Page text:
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Which is faster/best? SELECT * or SELECT column1, colum2, column3, etc.

I am currently porting an application written in MySQL3 and PHP4 to MySQL5 and PHP5.

On analysis I found several SQL queries which uses "select * from tablename" even if only one column(field) is processed in PHP. The table has almost 60 columns and it has a primary key. In most cases, the only column used is id which is the primary key.

Will there be any performance boost if I use queries in which the column names are explicitly mentioned instead of * ? (In this application there is only one method which we need all the columns and all other methods return only a subset of the columns)

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marked as duplicate by Jeff Atwood Apr 30 '11 at 6:12

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7 Answers

It is generally considered good practise to only fetch what is needed. Especially if the database server is not on the same machine, fetching an entire row will result in slower queries, because there is more data to transport over the network to the consuming machine. So if a full row is like 100k of data and you only need the ID which is much less, you will get faster results of course.

As a general tip for optimizing queries, use the EXPLAIN statement to see how costly a query will be.

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I think your answer is the best so far –  ant Mar 18 '10 at 13:38
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"Premature optimization is root of the all evil". Donald Knuth.

Never ask a question like Will there be any performance boost?. But ask only a question like "I have certain bottleneck. How can I eliminate it?"

In 99% of our applications, this "improvement" would be irrlelvant. As many other improvements, based on the dreams, not on the profiling and real needs.

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Sorry, but I can't agree. Premature optimization is a bad argument for not specifying the fields you want. It's an excuse for lazyness, is what that is. –  Robert Harvey Apr 8 '10 at 19:43
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Will there be any performance boost if I use queries in which the column names are explicitly mentioned instead of * ? - YES

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If and how much you benefit depends on the case, but at least for the cases when you only need the id column, you should fix the SQL.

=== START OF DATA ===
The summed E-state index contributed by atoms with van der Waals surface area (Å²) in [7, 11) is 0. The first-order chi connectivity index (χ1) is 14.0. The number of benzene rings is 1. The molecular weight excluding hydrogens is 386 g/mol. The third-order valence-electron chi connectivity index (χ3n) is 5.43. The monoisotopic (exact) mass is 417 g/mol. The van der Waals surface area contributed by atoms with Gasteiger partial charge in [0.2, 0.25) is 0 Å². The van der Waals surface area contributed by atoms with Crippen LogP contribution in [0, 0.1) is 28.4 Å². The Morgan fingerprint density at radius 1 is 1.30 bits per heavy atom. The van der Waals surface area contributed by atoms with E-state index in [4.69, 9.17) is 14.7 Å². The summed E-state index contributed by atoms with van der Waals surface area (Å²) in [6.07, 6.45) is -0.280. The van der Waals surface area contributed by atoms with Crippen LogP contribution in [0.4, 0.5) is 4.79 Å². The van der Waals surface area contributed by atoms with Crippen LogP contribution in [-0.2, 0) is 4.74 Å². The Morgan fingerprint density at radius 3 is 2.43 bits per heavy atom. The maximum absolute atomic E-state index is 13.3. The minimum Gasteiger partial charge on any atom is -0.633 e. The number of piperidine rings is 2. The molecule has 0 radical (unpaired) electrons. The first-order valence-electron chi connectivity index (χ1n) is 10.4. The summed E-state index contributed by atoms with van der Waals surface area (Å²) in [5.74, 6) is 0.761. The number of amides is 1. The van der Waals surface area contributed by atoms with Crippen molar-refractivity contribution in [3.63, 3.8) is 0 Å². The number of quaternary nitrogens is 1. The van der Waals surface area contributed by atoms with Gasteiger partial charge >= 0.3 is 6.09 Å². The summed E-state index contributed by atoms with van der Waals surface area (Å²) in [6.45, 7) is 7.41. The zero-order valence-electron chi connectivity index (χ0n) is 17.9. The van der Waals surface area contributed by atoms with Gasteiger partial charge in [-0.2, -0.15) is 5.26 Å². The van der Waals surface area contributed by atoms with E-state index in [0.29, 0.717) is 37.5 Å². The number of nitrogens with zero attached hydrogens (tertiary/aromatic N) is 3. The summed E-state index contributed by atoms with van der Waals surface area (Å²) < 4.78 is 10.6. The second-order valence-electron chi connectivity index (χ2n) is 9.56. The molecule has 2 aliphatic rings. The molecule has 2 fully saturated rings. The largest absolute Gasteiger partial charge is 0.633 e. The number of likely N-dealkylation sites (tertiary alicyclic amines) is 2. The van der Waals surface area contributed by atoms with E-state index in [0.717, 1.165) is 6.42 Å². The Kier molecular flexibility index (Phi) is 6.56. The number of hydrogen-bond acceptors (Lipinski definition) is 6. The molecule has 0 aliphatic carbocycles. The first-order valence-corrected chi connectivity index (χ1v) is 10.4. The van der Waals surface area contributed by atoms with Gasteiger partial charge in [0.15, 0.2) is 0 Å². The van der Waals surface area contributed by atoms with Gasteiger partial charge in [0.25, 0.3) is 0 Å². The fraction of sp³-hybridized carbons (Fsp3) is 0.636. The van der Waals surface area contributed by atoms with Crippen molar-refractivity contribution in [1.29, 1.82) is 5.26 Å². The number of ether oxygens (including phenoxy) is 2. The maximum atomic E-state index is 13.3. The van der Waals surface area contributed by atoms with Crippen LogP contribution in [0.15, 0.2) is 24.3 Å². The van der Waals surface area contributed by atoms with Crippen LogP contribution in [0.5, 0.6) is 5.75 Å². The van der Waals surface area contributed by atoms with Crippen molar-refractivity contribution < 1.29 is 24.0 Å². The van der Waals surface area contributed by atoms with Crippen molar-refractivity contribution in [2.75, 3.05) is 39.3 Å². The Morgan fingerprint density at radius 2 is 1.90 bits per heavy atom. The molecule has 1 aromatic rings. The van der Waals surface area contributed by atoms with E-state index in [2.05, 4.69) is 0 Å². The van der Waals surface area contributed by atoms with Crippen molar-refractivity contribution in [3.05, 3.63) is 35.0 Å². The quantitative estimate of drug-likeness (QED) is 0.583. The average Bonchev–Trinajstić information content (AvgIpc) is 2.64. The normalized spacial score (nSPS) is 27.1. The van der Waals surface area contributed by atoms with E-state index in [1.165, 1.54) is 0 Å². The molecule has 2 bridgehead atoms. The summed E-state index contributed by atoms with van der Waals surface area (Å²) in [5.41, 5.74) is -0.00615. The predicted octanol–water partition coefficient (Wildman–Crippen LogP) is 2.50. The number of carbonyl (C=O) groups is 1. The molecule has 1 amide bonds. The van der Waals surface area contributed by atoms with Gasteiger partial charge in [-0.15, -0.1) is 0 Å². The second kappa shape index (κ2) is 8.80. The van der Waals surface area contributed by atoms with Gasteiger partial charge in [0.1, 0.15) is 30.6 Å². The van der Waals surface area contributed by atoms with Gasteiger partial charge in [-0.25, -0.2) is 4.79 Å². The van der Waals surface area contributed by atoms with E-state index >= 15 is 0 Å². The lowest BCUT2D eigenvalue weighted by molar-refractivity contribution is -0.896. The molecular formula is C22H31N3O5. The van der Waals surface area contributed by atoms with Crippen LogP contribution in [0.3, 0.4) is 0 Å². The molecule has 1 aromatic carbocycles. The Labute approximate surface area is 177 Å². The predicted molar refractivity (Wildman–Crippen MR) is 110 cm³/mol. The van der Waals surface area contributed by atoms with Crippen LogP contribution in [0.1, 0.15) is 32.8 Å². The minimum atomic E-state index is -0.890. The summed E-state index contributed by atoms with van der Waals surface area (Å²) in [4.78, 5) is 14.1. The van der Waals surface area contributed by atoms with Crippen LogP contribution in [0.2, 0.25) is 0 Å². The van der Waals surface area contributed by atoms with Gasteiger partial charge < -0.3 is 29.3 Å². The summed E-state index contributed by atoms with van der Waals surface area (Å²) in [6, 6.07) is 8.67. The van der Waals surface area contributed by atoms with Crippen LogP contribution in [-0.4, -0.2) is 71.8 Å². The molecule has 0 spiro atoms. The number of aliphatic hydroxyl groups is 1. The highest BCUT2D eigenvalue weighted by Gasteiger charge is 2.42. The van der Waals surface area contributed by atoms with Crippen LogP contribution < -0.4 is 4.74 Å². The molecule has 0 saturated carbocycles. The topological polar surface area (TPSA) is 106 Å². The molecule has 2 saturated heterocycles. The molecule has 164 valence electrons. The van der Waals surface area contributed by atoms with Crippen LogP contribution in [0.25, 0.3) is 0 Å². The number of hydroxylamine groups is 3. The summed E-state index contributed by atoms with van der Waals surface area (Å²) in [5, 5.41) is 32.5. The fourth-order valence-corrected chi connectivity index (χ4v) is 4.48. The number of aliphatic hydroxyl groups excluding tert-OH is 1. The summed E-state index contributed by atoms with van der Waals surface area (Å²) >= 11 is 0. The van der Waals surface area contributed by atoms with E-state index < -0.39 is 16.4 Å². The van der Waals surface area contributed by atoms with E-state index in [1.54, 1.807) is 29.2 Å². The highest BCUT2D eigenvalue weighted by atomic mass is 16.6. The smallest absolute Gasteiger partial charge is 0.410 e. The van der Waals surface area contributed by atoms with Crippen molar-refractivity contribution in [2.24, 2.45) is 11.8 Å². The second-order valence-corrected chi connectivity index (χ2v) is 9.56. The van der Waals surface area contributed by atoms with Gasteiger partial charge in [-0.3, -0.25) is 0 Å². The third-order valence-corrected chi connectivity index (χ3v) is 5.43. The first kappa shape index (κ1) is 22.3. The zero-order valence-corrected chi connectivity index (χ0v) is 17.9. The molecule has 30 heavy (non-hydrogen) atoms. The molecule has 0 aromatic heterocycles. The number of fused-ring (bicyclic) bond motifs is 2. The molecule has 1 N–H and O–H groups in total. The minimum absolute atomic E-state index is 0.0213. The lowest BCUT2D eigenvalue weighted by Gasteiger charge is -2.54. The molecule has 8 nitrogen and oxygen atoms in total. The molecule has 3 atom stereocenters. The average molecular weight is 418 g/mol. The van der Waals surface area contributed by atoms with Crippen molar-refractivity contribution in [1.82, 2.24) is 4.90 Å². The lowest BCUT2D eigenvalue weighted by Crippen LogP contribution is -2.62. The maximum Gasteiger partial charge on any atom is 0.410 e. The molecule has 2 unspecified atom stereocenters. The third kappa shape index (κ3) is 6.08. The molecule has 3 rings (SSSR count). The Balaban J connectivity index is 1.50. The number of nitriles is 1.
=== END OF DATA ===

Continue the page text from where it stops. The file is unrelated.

In addition to the reduced network traffic (of sending useless data), the database may be able to get to the few columns you do need just using indexes, without accessing the table at all. That would speed things up a lot.

The only possible downside is the increased number of distinct SQL statements that the server has to process (and more complex code on your end).

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No - there will be an impact on performance but as long as there aren't BLOBs/CLOBs in the schema it will be negligible (unless you access your database over a 300 baud modem) - most of the work done by the database is in identifying the rows matching the WHERE clause - however its (IMHO) bad programming practice to use SELECT *

C.

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Yes. If you're fetching more data than you need then that has to be read from disk, sent between MySQL and PHP, etc. which is probably going to take longer.

Also I think I read somewhere once that SELECT * is bad because the database first needs to look up the columns it is going to fetch before doing the query, but I may be wrong on that.

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SELECT * is optimized but you're correct about only fetching the columns you need. –  Greg K Mar 18 '10 at 10:56
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Yes. Fetch only the columns you require. Not only can this improve performance, but it will prevent your code from inadvertently breaking. Consider this query:

SELECT * FROM tabA JOIN tabB on ... ORDER BY colX

They query works today when only tabA has colX, but if you change schema and add colX to tabB, the query will abend.

Of course using table aliases for all fields will also help prevent breakage.

-Krip

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